Electronic keyboard instrument developed by Ivan Eremeeff in Philadelphia, Pennsylvania, in 1932; it was the smaller and better known of two instruments based on the same principles that Eremeeff built in that year. Rotating electromagnetic tone wheels generated the sounds. The keyboard (three and a half octaves) and the bench on which the player sat formed part of an electrical circuit; when one of the stationary, touch-plate keys was fingered, an electrical contact was made through the performer’s body with the metal top of the bench. In addition to pedals governing volume and tremolo there was also a decay control. The Gnome was designed for home use and could be connected to the amplifier and loudspeaker of a domestic radio set....

Article

Thomas L. Gayda

(b Vienna, Austria, 13 July 1921; d Santa Monica, CA, 17 March 1999). Composer of Austrian birth. He studied piano with his grandfather and violin with his father, later enrolling in the Vienna Music Academy. He immigrated with his family to the United States in 1938, where he studied harmony and orchestration with Otto Cesana and conducting with Leon Barzin at the National Orchestra Association, New York. Earning a living as an accompanist and song writer, his early hit “Practice Makes Perfect” (1940) was followed by “Accidentally on Purpose” and “They Started Something.” After settling in Hollywood in 1945 to work as an arranger, conductor, and composer in the film industry, he studied with George Antheil (1946–8) and conducted the Santa Barbara Civic Opera (1958–60). In 1964 he founded the Senior Citizens Orchestra, Los Angeles. He was the first film composer to have his name engraved on Hollywood's “Walk of Fame.”...

Article

revised by Martin Marks

(b Brooklyn, NY, 2 May 1954). Composer. He learned piano as a child and in his teens also played trumpet and sang in a touring blues band. In the 1970s he studied at the Manhattan School with John Corigliano (ii) and later informally with Aaron Copland. His first important works were for classical chamber ensembles. The largest and best known of his concert works is Vietnam Oratorio, first performed in April 1995 to mark the 20th anniversary of the end of the Vietnam War. Its texts are in Vietnamese, Latin, and English and include poems by Yusef Komunyakaa. Its style is decidedly modern, and the eclectic vocal and instrumental writing includes a prominent solo cello part written for Yo-Yo Ma.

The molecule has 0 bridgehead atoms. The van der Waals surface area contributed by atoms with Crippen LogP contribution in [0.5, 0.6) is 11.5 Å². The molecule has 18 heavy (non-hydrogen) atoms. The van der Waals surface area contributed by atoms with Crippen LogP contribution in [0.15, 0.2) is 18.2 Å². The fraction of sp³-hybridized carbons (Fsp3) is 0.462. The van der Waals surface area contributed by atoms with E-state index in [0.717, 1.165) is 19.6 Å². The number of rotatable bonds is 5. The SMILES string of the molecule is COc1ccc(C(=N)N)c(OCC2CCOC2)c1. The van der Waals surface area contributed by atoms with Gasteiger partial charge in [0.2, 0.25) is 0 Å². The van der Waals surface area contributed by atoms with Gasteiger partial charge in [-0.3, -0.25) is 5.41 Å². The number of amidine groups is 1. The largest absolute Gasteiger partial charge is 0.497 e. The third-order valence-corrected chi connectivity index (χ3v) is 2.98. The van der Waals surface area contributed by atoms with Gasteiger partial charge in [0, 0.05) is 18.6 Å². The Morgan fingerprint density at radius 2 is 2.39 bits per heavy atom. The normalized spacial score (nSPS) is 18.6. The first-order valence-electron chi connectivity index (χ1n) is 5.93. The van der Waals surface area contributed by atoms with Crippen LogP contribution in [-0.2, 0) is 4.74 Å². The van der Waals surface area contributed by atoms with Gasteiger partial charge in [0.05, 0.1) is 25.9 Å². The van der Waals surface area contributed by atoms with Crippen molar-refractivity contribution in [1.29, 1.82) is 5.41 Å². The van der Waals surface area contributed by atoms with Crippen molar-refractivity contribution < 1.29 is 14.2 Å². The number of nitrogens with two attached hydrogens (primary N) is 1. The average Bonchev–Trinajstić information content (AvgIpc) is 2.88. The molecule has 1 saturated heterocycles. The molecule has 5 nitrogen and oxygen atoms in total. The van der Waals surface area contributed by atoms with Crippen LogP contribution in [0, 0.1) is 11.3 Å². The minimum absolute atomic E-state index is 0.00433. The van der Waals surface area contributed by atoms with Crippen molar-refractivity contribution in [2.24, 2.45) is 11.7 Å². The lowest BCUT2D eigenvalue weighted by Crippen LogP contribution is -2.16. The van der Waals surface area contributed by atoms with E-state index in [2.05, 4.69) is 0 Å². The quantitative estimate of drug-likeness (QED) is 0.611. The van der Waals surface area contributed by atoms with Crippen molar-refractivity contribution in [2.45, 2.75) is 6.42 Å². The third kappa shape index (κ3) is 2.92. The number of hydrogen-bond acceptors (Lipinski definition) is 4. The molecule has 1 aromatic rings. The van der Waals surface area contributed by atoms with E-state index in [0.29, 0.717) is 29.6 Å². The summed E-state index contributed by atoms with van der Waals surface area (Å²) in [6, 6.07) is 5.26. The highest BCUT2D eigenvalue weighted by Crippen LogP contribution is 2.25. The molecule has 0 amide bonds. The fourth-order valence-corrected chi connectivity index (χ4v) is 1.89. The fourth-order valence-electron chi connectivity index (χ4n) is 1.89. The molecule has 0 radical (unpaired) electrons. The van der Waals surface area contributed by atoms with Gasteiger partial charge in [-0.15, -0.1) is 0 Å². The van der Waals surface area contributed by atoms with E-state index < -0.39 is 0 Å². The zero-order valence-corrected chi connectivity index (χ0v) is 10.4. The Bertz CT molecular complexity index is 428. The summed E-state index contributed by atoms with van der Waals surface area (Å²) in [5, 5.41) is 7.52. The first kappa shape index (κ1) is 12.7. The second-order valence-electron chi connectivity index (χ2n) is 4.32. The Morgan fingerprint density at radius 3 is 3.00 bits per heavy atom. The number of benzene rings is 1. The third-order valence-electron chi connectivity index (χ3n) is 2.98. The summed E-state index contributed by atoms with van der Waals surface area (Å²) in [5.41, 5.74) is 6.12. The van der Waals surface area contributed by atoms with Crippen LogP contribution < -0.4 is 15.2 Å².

Since the late 1980s Goldenthal has also composed stage and film scores. Of particular interest are his collaborations with the theater director Julie Taymor, his longtime personal companion; these include popular productions of plays by Gozzi for the American Repertory Theater in Cambridge, Massachusetts, and a critically acclaimed revival of the oratorio-like ...

Article

revised by Martin Marks

[Jerrald]

(b Los Angeles, CA, 10 Feb 1929; d Beverly Hills, CA, 21 July 2004). Composer and conductor. In the 1940s he studied the piano with Jakob Gimpel and theory and composition with Castelnuovo-Tedesco; he also attended Los Angeles City College, as well as Rózsa’s classes at the University of Southern California. In the 1950s he worked primarily for CBS, composing and conducting music first for radio, then for television. His television credits include numerous scores for such live dramatic programs as Climax! and Playhouse 90, as well as for episodes of long-running series such as Gunsmoke and The Twilight Zone. Although he continued to write for television with some frequency during the 1960s and 70s, after 1962 he mostly scored feature films. Over four decades he completed scores for more than 160 films and collaborated repeatedly with directors including Schaffner, Ridley Scott, Dante, Verhoeven and Schepisi. He worked closely with two outstanding orchestrators, Arthur Morton and Alexander Courage....